American psychologists give tools to achieve goals

  • May 11, 2007
{mosimage}It’s Not My Fault, by Dr. Henry Cloud and Dr. John Townsend (Integrity Publishers, 241 pages, softcover $19.13).

TORONTO - It’s Not My Fault is a book for those who are seeking goals they cannot seem to reach, but goals they still would like to achieve. Authors Dr. Henry Cloud and Dr. John Townsend say the problem doesn’t stem from circumstances around a person, but from within themselves.
The California-based award-winning psychologists have helped millions of people work through their problems through their practice, books, radio show, seminars and web site. They have co-founded Cloud-Townsend Clinic, sold millions of copies of their book God Will Make a Way and co-host New Life Live! Radio.

The authors list eight principles they say will help make anyone’s dreams become a reality: own your own life, learn to think differently, always find a choice, stretch and risk, get connected, learn to say no, deal with failure and persist and persevere.

Cloud and Townsend use logic mixed with humour to appeal to readers and exploit their faults without being offensive. They say the things people do and the way people think stands in the way of achieving their goals without realizing it.

The authors give examples of excuses people use, excuses such as ‛I've tried everything and nothing helps.’ By making excuses people put their fate in the hands of someone or something else, they say, and when they do that, they are allowing others to control what happens.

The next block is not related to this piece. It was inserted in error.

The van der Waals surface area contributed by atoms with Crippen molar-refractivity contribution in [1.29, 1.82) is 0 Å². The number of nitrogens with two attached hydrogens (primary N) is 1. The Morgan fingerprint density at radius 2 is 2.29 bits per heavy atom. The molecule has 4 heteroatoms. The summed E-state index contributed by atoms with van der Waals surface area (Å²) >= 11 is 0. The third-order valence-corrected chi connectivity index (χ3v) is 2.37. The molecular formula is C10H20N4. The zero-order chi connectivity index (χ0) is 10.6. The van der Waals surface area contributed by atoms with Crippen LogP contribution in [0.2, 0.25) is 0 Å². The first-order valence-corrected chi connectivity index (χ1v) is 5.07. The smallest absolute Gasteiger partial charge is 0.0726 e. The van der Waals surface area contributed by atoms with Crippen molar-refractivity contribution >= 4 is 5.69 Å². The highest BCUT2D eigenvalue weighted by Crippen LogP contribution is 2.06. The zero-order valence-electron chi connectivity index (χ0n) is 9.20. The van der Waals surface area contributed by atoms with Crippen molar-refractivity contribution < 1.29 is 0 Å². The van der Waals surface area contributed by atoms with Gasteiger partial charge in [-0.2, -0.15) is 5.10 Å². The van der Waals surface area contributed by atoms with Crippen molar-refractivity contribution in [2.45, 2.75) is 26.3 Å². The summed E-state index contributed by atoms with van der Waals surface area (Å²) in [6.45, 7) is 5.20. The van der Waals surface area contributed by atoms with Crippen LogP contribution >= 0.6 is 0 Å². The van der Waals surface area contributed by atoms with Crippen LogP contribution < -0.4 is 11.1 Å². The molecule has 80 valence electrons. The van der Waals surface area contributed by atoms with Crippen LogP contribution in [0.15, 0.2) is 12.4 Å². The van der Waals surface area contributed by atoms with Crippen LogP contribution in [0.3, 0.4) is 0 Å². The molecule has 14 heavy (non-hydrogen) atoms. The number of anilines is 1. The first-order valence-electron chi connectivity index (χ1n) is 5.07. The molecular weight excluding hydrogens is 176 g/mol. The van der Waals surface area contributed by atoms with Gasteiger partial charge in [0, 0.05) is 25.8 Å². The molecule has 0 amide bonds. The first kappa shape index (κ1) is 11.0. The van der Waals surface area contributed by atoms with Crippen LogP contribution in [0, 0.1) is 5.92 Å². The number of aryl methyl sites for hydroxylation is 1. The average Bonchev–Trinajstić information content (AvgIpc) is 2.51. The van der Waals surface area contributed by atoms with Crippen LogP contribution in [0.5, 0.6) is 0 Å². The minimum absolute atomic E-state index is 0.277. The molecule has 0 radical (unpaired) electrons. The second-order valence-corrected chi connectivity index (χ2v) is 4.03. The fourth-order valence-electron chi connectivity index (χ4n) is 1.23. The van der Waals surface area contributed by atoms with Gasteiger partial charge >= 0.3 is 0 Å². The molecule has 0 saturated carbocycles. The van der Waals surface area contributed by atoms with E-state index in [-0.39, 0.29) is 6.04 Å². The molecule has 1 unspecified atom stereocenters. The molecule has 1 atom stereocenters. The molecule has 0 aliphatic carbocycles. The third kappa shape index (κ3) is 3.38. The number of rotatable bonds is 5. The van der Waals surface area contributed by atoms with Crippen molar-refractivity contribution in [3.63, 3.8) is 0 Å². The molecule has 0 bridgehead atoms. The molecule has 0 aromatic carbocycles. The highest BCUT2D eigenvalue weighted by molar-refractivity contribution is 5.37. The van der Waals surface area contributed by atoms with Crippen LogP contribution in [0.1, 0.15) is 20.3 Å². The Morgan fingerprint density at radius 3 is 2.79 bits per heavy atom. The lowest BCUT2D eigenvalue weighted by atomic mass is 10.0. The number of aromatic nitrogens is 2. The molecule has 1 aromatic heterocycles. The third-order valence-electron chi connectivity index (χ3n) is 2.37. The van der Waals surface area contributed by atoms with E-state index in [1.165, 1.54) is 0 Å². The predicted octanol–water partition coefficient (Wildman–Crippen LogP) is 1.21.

{sa 1591454735}But some statements are over exaggerated such as “career advancement that comes from nepotism or favouritism or inheritance that is without merit blows up or fails in the end.” These statements are unfounded and beg the question, “How would you know?” or “Where is the proof.” There isn’t a study shown that backs up this statement and it seems highly unlikely that they are aware of every person who has inherited a company in this way.

Also, there is too much repetition. The authors say the same thing in different words or tell the same story using different people. They may have been trying to really get through to readers, but what they accomplished was losing my initial interest.

It’s hard to say whether the book is geared toward a Christian audience. While Cloud and Townsend are Christian, the references to Christianity are sparse. They start off without using any aspects of faith and will throw in a quote from the Bible here and there.

This book is marketed to a broad demographic and it will definitely help a lot of people achieve their goals, but it’s not a read really geared toward youth. It could be helpful to some, but I doubt the majority would be interested.

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